Trolley assembly 50 is generally comprised of a trolley shaft 51 having sprocket wheels 52 and 53 at its outer ends. Sprocket wheels 52 and 53 are designed to engage apertures in crane rails or tracks 54 and 56, respectively. Crane rails 54 and 56 are attached to the upper interior of a railroad car or truck trailer in a manner well known to the art. The teeth of sprocket wheels 52 and 53 engage appropriately spaced apertures in the crane rail. Trolley assembly 50 is attached to the upper frame 10 via supporting plates 55 and 59, pins 60 and 61 and pivot attachments 57 and 58.
In the mode illustrated in FIG. 1, the locking pins are not extended and, therefore, would not engage the locking pin receiving apertures in the crane rails 54 and 56. Upon depressing lever or handle 41 to a vertical position from the horizontal position illustrated in FIG. 1, the linkage would act to outwardly extend all the locking pins so that they would engage the locking pin receiving apertures of the crane rails 54 and 56. In the latter position, the bulkhead assembly would be in a locked position and would not move along the crane rails. Upon retracting the handle to a horizontal position, such as that illustrated in FIG. 1, the locking pins would be retracted and disengaged from the crane rails, thereby permitting the bulkhead to be moved by means of the trolley assembly.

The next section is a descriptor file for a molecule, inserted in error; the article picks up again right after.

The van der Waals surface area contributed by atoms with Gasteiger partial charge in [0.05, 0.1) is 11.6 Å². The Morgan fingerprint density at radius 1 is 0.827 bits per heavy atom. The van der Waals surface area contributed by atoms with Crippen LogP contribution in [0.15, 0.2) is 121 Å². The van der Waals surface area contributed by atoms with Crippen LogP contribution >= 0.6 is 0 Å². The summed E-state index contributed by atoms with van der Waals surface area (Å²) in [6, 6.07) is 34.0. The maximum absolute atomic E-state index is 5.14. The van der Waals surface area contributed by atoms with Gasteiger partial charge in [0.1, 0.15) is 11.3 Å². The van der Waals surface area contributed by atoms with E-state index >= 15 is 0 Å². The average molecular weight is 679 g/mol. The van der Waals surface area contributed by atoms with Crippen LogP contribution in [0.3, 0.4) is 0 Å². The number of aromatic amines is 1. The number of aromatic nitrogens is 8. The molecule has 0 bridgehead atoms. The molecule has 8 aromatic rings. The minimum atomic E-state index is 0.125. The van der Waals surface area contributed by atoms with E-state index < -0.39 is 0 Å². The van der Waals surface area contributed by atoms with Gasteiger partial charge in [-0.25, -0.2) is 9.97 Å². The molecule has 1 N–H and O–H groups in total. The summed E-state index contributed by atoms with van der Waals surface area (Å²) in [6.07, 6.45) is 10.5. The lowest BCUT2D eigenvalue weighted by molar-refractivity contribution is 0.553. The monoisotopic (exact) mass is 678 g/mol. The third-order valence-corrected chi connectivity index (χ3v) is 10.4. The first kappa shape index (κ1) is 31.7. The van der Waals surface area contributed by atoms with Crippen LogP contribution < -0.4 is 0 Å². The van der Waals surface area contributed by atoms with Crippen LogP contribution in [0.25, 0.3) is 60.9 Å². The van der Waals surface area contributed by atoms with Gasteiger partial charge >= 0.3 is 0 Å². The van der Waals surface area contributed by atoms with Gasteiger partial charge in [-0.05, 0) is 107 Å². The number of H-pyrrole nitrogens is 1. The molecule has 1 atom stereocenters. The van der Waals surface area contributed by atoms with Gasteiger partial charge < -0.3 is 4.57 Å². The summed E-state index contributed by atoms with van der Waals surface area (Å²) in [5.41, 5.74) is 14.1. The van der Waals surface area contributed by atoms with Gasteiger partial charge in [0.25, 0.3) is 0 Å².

One of the features of the present invention is that the linkage assembly which actuates the locking pin mechanism is not located in a position relative to the panels of the bulkhead which would interfere with repair to damage to the panels. As illustrated, the locking pin linkage assembly or actuating mechanism is essentially located in the upper and lower frame assemblies and in the space between the modular panels 12 and 13, i.e., is located exteriorly of said panels. If a modular panel is damaged, such as, for example, modular panel 13, the bulkhead assembly can be moved to the area of the rail car door and, upon removal of the fastening members 20 and 21 can be slid outwardly and removed from the bulkhead assembly, as illustrated in phantom in FIG. 1. The removed modular panel can either be repaired or replaced with a new modular panel thereby obviating the necessity of removing the entire bulkhead assembly from the rail car.